Handbook on Critical Geographies of Migration
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Handbook on Critical Geographies of Migration

Edited by Katharyne Mitchell, Reece Jones and Jennifer L. Fluri

Border walls, shipwrecks in the Mediterranean, separated families at the border, island detention camps: migration is at the centre of contemporary political and academic debates. This ground-breaking Handbook offers an exciting and original analysis of critical research on themes such as these, drawing on cutting-edge theories from an interdisciplinary and international group of leading scholars. With a focus on spatial analysis and geographical context, this volume highlights a range of theoretical, methodological and regional approaches to migration research, while remaining attuned to the underlying politics that bring critical scholars together.
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Chapter 24: Approximating citizenship: affective practices of Chinese diasporic descendants in Myanmar

Elaine Lynn-Ee Ho

Abstract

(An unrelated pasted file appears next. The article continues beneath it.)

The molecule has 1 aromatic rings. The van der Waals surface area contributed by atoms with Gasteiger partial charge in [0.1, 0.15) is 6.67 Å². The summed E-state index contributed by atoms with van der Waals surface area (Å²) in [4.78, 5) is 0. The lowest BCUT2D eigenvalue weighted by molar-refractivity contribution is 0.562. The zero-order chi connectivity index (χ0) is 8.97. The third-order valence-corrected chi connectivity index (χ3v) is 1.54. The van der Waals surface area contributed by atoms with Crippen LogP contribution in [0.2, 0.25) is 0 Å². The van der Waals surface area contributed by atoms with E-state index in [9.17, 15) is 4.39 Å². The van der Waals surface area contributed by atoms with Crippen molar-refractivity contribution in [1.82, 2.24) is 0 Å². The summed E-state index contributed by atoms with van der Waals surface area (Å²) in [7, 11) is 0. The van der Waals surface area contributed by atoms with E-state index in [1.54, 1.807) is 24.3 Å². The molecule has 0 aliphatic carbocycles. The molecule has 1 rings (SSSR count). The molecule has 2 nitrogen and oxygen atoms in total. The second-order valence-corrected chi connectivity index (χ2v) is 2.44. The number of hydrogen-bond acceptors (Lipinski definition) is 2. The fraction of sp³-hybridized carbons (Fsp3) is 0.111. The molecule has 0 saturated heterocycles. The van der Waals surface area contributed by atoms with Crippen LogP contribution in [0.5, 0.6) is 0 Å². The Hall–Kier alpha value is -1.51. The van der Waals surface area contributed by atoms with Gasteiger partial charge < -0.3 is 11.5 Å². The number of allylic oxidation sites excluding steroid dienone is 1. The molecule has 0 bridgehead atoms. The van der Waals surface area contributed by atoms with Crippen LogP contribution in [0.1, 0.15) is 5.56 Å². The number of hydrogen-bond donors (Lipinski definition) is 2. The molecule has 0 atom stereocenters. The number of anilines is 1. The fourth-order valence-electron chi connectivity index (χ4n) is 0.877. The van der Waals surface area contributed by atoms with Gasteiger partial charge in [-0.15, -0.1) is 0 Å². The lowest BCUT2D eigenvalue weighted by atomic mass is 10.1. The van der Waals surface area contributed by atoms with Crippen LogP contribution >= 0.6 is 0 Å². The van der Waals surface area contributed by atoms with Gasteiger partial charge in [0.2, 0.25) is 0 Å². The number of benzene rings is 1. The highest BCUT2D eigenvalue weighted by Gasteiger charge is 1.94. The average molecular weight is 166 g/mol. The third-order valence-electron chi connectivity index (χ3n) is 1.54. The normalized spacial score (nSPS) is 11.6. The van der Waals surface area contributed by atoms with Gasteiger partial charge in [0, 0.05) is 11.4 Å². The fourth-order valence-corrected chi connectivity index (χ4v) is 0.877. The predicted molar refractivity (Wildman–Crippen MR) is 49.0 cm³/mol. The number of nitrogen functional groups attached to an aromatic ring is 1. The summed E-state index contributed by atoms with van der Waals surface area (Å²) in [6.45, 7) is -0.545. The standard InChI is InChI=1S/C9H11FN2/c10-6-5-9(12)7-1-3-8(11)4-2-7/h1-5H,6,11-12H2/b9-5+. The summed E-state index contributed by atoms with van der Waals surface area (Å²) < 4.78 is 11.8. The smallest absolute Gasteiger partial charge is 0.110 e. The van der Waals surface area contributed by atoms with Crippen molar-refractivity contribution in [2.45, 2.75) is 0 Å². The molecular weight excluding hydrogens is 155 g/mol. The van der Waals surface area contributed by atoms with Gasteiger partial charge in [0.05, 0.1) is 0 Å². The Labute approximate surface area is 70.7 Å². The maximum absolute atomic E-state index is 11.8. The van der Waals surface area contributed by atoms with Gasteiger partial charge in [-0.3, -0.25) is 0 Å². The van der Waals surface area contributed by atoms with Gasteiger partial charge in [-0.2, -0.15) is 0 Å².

This chapter argues that the emotions constitute a habitus that functions as a backdrop in which individuals and social groups with partial membership and rights in a country deploy various forms of economic, social and cultural capital in order to approximate certain features or qualities of citizenship. The chapter directs attention to the importance of considering the ways in which emotions towards transnational migration and citizenship translate into less visible but no less important expressions of political subjectivity in everyday life. The authors focuses on the affective practice of Chinese diasporic descendants in Myanmar. Their migration biographies persist into later generations and impact the extent to which diasporic descendants experience citizenship inclusion or exclusion in the country they consider their natal land.

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